CLEVELAND—Canary Health Technologies, in a collaboration with SmartShape Design, has created ASU Detect CV19 — an ultra-rapid, breath test device for the detection of COVID-19 that is heading for human trial in Delhi, India.
ASU Detect CV19 is a highly accurate handheld digital test which requires minimal training and can be performed at the point of care, with no need for a laboratory. This is reportedly the first and largest clinical trial for a real-time breath test for the detection of an infectious disease, using cloud-based artificial intelligence for pattern recognition as the analytical tool.
With exhaled volatile organic compounds found in human breath serving as biomarkers of the SARS-CoV-2 virus, the diagnostic is designed to detect virus in both symptomatic and asymptomatic patients. Currently available tests can measure the viral load in a person to determine if they are infected, but Canary’s breath test has an advantage: it’s said to detect the metabolic response almost immediately after infection.
Raj Reddy, chief executive officer of Canary Health Technologies and inventor of the breath sensing technology, believes that Canary’s breath diagnostic platform will be the future of COVID-19 detection, as well as many other diseases.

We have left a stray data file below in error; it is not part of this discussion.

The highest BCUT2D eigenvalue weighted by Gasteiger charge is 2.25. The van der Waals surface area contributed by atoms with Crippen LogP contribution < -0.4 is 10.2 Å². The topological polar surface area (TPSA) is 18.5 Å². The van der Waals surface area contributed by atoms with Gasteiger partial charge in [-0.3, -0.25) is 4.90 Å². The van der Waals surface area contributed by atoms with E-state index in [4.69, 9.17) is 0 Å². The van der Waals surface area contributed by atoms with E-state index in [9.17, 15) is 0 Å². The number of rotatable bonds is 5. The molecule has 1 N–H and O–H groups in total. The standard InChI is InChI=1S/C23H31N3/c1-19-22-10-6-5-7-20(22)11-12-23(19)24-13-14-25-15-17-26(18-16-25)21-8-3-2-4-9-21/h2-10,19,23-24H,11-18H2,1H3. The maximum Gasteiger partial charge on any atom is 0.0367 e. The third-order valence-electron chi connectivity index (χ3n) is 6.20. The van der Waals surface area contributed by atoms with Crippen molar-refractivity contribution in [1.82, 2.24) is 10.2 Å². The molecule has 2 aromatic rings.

“Our cutting-edge technology enables easy, rapid testing every few days in order to optimize safety in workplaces and other settings,” Reddy noted. “Our unique strength will be our ability to detect COVID-19 in under three minutes before the onset of symptoms, which will be critical in reducing transmission and ultimately putting an end to this pandemic.”
Canary was capable of developing this COVID-19 diagnostic at top speed because the platform it’s built on was already in advanced development for detecting early stage lung cancer. In February, the company pivoted to design an ultra-rapid COVID-19 test. Canary’s scientists and engineers focused on developing a mobile test for mass screening and monitoring in real-time.
“We’re involved with many exciting and emerging technologies, but when we can help develop a product that will impact and even save lives, that is incredibly satisfying. Everyone has been affected by this global pandemic and to know our team will have contributed to solving it — that really fuels my passion for healthcare innovation,” said Mike Maczuzak, chief executive officer and founder of SmartShape.
Trials in the US are due to begin before the end of 2020. If the trial in India is successful, Canary says that the company will move quickly on applications for fast-track regulatory approval, as well as continuing to trial its test in real-world settings like airports, resorts and other areas with high traffic.
Canary’s breath analysis platform is in development for the diagnosis of cancer, infectious disease and inflammatory disease. In 2019, a Canadian clinical trial demonstrated that the platform can detect lung cancer with high sensitivity and specificity. Trials to diagnose rheumatoid arthritis and monitor effectiveness of therapy are due to start in New York and Hong Kong in early 2021. Canary also reports positive results from bench studies for tuberculosis, indicating that a breath test for tuberculosis detection is within reach.